As an owner, the Queen has seen her royal colours compete in far-flung places around the world. For the first time ever, Her Majesty’s silks were on show in Canada, as Dartmouth lined up for the $1 million Pattison Canadian International Stakes at Woodbine.
First inaugurated in 1938, the mile and a half Grade 1 contest has been gradually dominated by the Europeans who have hauled the previous six running’s.
Erupt, a four-year-old son of Dubawi, made it seven wins in succession for Europe. He becomes the first French winner of the race since Sarah Lynx took the honours in 2011 for Christophe Soumillon and John Hammond.
In what can only be described as a pedestrian gallop set by World Approval, Stephane Pasquier had Erupt positioned fourth behind Sir Michael Stoute’s Dartmouth from a wide berth.
As the field turned into the stretch, Pasquier kicked for home with two furlongs to go and his mount showed a potent turn of foot to pass The Queen’s four-year-old, hitting the lead a furlong out.
The duo kept on well to secure victory by an untroubled length at the winning post, Darmouth and Chad Brown’s Wake Forest filling the places in behind.
Erupt has now provided his very much young, up-and-coming trainer Francois-Henri Graffard with two victories at the highest level. His stable star owned by the famous Niarchos family, gave him his first Group 1 just over 15 months ago when he ran out a convincing winner of the Grand Prix de Paris at Longchamp.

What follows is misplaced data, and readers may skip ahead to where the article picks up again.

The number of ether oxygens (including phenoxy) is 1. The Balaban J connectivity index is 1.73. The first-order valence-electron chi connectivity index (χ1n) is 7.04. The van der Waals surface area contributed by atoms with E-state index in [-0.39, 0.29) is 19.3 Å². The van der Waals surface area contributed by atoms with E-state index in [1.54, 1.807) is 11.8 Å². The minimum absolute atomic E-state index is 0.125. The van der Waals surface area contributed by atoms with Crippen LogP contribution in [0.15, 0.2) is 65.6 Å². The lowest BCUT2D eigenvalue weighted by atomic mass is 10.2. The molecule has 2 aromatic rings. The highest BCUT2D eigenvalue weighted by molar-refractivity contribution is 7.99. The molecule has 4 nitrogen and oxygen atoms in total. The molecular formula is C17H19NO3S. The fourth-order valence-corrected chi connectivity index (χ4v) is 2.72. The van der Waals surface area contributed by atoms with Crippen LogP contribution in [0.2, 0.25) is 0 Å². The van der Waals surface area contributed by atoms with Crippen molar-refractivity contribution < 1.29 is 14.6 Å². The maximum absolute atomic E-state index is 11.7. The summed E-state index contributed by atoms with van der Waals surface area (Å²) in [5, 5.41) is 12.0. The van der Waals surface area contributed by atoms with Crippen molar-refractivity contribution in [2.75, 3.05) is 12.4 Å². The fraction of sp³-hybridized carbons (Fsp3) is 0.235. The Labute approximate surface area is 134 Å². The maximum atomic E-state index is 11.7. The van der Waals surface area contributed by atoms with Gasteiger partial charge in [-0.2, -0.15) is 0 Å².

Pasquier was seen in Britain just over 24 hours earlier when bidding for Group 1 glory aboard Signs Of Blessing in the Qipco Champions Sprint Stakes. That very horse provided him with his other highest level success of the season when making all in the Prix Maurice de Gheest at Deauville.
A first runner for the Queen in a country close to her heart, the Hardwicke Stakes winner certainly didn’t disappoint her, putting up another fine performance three runs on from that magical moment at Royal Ascot back in June.
The spearhead of this year’s European challenge came from Ballydoyle in the shape of Derby third, Idaho. Bidding to reverse his fortunes from the St Leger last time out, he was positioned towards the rear by Ryan Moore.
The three-year-old son of Galileo could never make any impression on the leaders making moderate headway late on, with former Melbourne Cup hero Protectionist facing a similar fate.
E.P. Taylor Stakes
Five European challengers looked to hold all the aces in this year’s renewal of the Grade 1 contest over a mile and a quarter.
The £147,000 first prize has gone back across the pond seven times in the past decade, but this time around the European’s headed by Ballydoyle’s Best In The World failed to make the desired impact.
In a race which turned into a messy affair, American challenger Al’s Gal got the better of Juddmonte’s Suffused by the narrowest of winning margins in the final half furlong. Michael Maker’s mare went down fighting to Sea Calisi in the Grade 1 Beverly D.Stakes back in August and now tastes her first success at the highest level.
Banzari fared best of the European challenge running into a close third for Henri-Francois Devin and jockey Alexis Badel. The former Michael Bell-inmate was three places ahead of John Gosden’s Swiss Range and Roger Varian’s Nezwaah, the latter finding herself on the rail from a wide draw.
A well-supported favourite, Best In The World was nicely positioned under Moore but weakened in the final furlong to finish last of the 12-strong field.